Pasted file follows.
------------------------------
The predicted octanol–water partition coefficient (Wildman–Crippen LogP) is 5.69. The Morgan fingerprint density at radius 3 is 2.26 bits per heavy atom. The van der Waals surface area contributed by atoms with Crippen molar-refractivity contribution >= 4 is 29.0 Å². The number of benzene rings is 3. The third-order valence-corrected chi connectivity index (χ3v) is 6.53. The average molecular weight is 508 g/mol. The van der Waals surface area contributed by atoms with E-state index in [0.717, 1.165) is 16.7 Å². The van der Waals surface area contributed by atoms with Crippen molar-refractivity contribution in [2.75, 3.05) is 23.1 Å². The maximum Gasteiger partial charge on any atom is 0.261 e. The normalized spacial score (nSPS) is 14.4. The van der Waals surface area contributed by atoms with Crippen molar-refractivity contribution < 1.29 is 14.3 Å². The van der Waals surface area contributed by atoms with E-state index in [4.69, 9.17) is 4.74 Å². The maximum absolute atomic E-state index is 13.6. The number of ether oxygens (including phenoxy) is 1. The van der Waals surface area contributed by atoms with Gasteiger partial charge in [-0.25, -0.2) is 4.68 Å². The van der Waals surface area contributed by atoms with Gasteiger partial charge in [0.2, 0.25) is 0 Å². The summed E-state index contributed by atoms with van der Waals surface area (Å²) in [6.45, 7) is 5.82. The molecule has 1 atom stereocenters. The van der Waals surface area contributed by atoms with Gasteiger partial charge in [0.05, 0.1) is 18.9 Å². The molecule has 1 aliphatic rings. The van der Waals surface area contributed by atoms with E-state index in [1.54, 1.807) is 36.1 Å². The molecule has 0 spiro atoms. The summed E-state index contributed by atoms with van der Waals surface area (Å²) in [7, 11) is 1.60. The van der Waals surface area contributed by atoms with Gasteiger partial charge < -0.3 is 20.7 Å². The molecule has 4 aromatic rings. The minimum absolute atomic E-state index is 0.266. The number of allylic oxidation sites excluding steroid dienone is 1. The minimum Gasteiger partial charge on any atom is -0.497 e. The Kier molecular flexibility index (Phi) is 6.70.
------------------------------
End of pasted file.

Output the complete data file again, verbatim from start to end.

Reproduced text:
The predicted octanol–water partition coefficient (Wildman–Crippen LogP) is 5.69. The Morgan fingerprint density at radius 3 is 2.26 bits per heavy atom. The van der Waals surface area contributed by atoms with Crippen molar-refractivity contribution >= 4 is 29.0 Å². The number of benzene rings is 3. The third-order valence-corrected chi connectivity index (χ3v) is 6.53. The average molecular weight is 508 g/mol. The van der Waals surface area contributed by atoms with E-state index in [0.717, 1.165) is 16.7 Å². The van der Waals surface area contributed by atoms with Crippen molar-refractivity contribution in [2.75, 3.05) is 23.1 Å². The maximum Gasteiger partial charge on any atom is 0.261 e. The normalized spacial score (nSPS) is 14.4. The van der Waals surface area contributed by atoms with Crippen molar-refractivity contribution < 1.29 is 14.3 Å². The van der Waals surface area contributed by atoms with E-state index in [4.69, 9.17) is 4.74 Å². The maximum absolute atomic E-state index is 13.6. The number of ether oxygens (including phenoxy) is 1. The van der Waals surface area contributed by atoms with Gasteiger partial charge in [-0.25, -0.2) is 4.68 Å². The van der Waals surface area contributed by atoms with Gasteiger partial charge in [0.2, 0.25) is 0 Å². The summed E-state index contributed by atoms with van der Waals surface area (Å²) in [6.45, 7) is 5.82. The molecule has 1 atom stereocenters. The van der Waals surface area contributed by atoms with Gasteiger partial charge in [0.05, 0.1) is 18.9 Å². The molecule has 1 aliphatic rings. The van der Waals surface area contributed by atoms with E-state index in [1.54, 1.807) is 36.1 Å². The molecule has 0 spiro atoms. The summed E-state index contributed by atoms with van der Waals surface area (Å²) in [7, 11) is 1.60. The van der Waals surface area contributed by atoms with Gasteiger partial charge < -0.3 is 20.7 Å². The molecule has 4 aromatic rings. The minimum absolute atomic E-state index is 0.266. The number of allylic oxidation sites excluding steroid dienone is 1. The minimum Gasteiger partial charge on any atom is -0.497 e. The Kier molecular flexibility index (Phi) is 6.70.